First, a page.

The death of Jesus by Cameron Miller
who was not there,
did not know anyone who was there,
and who tells the story without authority
or the virtue of any credibility whatsoever.
This is the minority report
from a group that didn’t win history.
This is a dissenting opinion
from a justice who simply could not go along.
This is the between the lines story
that does not appear directly in the story
but is there like a shadow
or a negative
of what gets taken as the story.
Jesus did not have to die.
God was not the puppeteer pulling strings
to make it happen
in order to complete a grand plan
that involved the betrayal,
and agonizing death
All of that, all of it,
was the interpretation of Mark,
and then the delayed, successive iterations
of several other writers
who did not know Jesus
and were not there.
The writers were being writers –
they told the story that was given to them
and then they molded it
and colored it
and gave it breath with a particular intention or intentions.
That is what writers and believers do,
Pilate was not some innocent chump.
Pontus Pilate was not indecisive
or caught between a rock and hard place.
All of that business, all of it,
was the interpretation
of editors telling the story
to Roman citizens
who they wanted to have listen
Pontus Pilate, was in fact,
if the Roman history writers are to be believed,
a nasty tyrant
that was in a long succession
of failed administrators
of a region and a people
the Romans never actually subdued.
The trial before the Sanhedrin,
a money-grubbing Judas,
a parade on a donkey,
Peter in the courtyard denying Jesus three times
before the cock crowed twice…all, all of it,
literary devices –
each of them
with a purpose
fueling a larger narrative
with a point to be made.
The bleached bones
sticking out of history
tell us Jesus left Galilee,
went to Jerusalem,
and was executed.
The rest is interpretive narrative
turned into liturgy,
then hardened into literal history
by thousands upon thousands upon thousands
of re-tellings and enactments
and theological allegorizing.
What we know for sure
is that the re-telling of Jesus’ execution
is a self-interested narrative on our part, told and retold slant
with the emphasis on varying parts
that partisans within our tribe of Christians
care most about and want others to believe.
It is what we do, we humans.
We tell stories
in order to understand and make sense
out of things we generally do not understand
and that we cannot quite put together
in a way that allows us
to feel comfortable.
It does not make the story bad
In fact, this story,
and many of the most important stories
we tell and that survive through history,
hold truth if not facts.
In fact – in fact – we tell stories to hold onto truth.
Stories are rugged, durable vessels
of abiding truth.
Scriptures, in every language and culture,
are heavy laden with truth
and have carried those truths well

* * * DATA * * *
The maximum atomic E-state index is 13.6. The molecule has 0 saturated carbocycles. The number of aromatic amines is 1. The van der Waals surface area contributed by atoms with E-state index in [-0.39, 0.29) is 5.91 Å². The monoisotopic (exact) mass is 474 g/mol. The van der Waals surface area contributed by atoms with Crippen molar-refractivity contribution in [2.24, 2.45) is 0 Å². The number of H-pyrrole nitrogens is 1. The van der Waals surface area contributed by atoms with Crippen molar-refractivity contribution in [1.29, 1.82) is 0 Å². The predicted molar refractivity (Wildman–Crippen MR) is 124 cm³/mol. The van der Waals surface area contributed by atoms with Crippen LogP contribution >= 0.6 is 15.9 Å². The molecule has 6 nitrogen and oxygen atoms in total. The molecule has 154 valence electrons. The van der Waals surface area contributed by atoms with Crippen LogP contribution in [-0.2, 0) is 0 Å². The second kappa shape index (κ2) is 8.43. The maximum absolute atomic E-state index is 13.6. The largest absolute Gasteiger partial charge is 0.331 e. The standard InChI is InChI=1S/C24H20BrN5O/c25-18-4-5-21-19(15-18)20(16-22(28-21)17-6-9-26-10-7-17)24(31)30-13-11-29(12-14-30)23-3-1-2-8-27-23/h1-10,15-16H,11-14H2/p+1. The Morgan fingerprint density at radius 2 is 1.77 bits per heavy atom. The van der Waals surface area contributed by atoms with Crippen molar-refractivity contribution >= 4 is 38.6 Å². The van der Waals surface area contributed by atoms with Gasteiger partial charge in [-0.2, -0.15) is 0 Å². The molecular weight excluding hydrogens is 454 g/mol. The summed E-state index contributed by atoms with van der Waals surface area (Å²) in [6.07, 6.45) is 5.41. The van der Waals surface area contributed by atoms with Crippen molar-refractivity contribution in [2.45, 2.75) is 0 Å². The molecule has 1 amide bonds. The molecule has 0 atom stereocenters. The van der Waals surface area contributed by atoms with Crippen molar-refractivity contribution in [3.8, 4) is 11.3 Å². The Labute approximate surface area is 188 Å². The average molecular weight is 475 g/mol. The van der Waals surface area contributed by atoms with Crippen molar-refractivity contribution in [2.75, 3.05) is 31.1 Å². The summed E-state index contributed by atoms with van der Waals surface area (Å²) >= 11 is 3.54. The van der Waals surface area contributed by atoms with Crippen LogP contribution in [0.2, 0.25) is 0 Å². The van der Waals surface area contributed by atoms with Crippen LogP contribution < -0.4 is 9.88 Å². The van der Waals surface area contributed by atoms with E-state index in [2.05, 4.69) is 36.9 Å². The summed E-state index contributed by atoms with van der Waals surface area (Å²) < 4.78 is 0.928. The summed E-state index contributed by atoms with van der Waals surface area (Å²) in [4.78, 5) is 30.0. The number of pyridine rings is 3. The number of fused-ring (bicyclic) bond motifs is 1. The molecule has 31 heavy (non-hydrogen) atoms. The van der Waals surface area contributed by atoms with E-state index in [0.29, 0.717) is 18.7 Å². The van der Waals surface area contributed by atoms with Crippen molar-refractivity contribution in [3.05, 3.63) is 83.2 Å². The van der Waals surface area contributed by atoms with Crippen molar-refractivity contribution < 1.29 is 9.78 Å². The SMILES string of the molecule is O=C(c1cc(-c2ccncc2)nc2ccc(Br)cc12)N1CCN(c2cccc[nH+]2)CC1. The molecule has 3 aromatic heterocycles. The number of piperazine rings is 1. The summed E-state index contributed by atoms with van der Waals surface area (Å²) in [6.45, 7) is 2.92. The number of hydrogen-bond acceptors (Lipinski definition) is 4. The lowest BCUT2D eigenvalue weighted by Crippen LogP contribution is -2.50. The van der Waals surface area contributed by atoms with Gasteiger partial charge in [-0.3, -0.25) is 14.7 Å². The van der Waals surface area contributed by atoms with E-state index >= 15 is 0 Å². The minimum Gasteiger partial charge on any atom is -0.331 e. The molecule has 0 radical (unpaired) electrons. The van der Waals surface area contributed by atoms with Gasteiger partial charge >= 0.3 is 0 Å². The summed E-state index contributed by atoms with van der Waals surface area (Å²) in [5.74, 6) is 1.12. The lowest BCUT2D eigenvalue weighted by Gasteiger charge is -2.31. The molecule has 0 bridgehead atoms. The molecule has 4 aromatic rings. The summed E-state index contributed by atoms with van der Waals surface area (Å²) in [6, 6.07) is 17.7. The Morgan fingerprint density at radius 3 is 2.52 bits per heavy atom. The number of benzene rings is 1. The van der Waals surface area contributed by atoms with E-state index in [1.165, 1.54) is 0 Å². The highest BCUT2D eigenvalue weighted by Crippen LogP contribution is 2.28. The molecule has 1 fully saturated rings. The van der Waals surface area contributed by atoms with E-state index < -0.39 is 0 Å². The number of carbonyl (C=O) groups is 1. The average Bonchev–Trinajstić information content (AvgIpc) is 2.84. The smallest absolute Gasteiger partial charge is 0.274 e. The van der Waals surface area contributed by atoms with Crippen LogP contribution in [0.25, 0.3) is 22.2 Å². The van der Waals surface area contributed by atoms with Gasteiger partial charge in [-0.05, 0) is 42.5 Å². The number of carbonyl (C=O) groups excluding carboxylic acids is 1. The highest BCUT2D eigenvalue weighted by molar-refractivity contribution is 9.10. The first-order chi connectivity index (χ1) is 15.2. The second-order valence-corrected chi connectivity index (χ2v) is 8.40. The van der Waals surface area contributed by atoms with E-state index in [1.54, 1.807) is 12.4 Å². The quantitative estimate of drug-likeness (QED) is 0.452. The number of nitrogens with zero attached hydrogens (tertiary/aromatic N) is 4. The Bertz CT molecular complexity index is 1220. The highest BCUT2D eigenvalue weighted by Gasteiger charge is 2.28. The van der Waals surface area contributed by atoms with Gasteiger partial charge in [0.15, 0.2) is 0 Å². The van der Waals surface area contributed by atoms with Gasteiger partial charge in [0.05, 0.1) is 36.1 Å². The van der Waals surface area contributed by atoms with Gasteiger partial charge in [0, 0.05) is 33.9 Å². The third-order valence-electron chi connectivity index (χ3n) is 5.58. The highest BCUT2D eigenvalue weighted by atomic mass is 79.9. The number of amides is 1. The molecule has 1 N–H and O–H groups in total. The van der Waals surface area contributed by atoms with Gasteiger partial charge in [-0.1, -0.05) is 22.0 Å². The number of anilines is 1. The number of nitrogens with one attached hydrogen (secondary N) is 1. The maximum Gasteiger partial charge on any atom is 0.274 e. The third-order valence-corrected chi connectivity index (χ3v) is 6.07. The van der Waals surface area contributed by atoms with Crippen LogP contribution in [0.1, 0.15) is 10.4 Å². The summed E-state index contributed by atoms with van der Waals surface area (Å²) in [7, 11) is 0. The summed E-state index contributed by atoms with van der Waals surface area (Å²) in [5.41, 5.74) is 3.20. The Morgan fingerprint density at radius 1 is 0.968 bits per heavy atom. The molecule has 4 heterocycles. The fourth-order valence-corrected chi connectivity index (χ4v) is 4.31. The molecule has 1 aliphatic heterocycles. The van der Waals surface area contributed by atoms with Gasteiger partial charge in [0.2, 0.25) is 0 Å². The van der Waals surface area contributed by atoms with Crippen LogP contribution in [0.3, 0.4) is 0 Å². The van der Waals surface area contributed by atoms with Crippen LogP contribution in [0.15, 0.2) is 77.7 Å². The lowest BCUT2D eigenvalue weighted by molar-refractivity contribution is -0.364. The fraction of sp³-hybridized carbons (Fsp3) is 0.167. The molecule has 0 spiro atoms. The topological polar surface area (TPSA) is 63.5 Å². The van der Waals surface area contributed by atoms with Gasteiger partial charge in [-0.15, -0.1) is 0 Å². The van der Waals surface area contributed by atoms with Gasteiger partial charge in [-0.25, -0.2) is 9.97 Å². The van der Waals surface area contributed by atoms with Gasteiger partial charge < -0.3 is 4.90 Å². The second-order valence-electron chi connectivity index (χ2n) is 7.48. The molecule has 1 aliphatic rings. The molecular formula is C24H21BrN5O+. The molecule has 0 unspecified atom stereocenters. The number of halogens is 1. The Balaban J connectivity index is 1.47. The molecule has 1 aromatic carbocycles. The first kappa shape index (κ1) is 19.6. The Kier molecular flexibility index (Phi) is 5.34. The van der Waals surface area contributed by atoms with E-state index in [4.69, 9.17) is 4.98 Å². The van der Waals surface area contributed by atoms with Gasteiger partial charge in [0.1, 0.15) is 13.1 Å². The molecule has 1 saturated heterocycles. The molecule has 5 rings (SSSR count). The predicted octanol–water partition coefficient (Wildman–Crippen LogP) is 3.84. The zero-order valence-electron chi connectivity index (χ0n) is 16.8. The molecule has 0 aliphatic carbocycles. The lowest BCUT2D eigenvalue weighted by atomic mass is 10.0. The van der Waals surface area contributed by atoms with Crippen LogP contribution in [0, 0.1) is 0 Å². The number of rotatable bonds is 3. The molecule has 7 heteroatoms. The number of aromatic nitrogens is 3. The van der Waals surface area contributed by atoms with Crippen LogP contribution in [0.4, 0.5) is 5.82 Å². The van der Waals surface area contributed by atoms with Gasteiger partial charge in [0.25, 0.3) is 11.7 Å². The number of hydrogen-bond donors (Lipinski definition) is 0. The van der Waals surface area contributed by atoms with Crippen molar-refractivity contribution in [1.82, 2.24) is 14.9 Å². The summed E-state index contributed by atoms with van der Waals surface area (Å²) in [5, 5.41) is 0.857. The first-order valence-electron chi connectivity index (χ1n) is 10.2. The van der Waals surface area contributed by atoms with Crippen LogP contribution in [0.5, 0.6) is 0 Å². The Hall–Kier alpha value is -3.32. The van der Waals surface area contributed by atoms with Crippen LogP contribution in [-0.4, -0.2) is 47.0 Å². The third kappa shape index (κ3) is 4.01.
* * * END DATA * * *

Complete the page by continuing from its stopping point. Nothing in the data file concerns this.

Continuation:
across time and space
too bloody to imagine.
Stories do not hold facts very well.
They are too interpretive.
The weave is not tight enough
in any story, to retain facts over time.
But truth –
that thin, vaporous
substance that opens our eyes
and infuses our hearts
and warms our skin –
is contained in stories
better than anything else we know.
So here is the truth I see
in the Good Friday story.
Again, it is a dissenting opinion
and comes to you from a nobody
who those in authority in our tribe
have granted very little, if any, credibility.
Jesus died because of us.
End of story.
No fickle crowds.
No one and nothing to blame
other than us –
as in human beings
It is an old story, older than Jesus.
When God comes to us
in any form that is not a golden calf,
we kill it.
God would have us build
the kingdom on earth
as it exists in heaven
and routinely offers us wisdom
for building it.
But we insist upon the kingdom
we have built on earth
as it is on earth.
We grow weary of prophets
who point out where we have gone wrong.
We chase them away,
and kill them if they do not go away.
That is the story.
We love to allegorize stories.
This part means this,
and this character represents this,
and that event corresponds to this.
It keeps us distracted
and it also is endlessly self-reverential.
But the Good Friday story,
if we allow,
It is a prime story
that can’t be broken down any further.
Jesus died because of us.
End of story.
We claim to want God.
We claim to need God.
We claim to love God.
But we want and love ourselves.
When God gets involved,
especially when it comes to building the kingdom,
we do what we do: kill the agents of God.
Now there is another story
that needs to be told –
it is the one that explains why we do this,
and maybe even how we can learn to stop ourselves.
But today is Good Friday
and it seems best to me
if we just stick with the Good Friday story
in order to remind ourselves
why Jesus died:
Because of us,
because that is what we do.
Well, like I said, that is just one man’s opinion
and one man’s story.
But I’m sticking with it.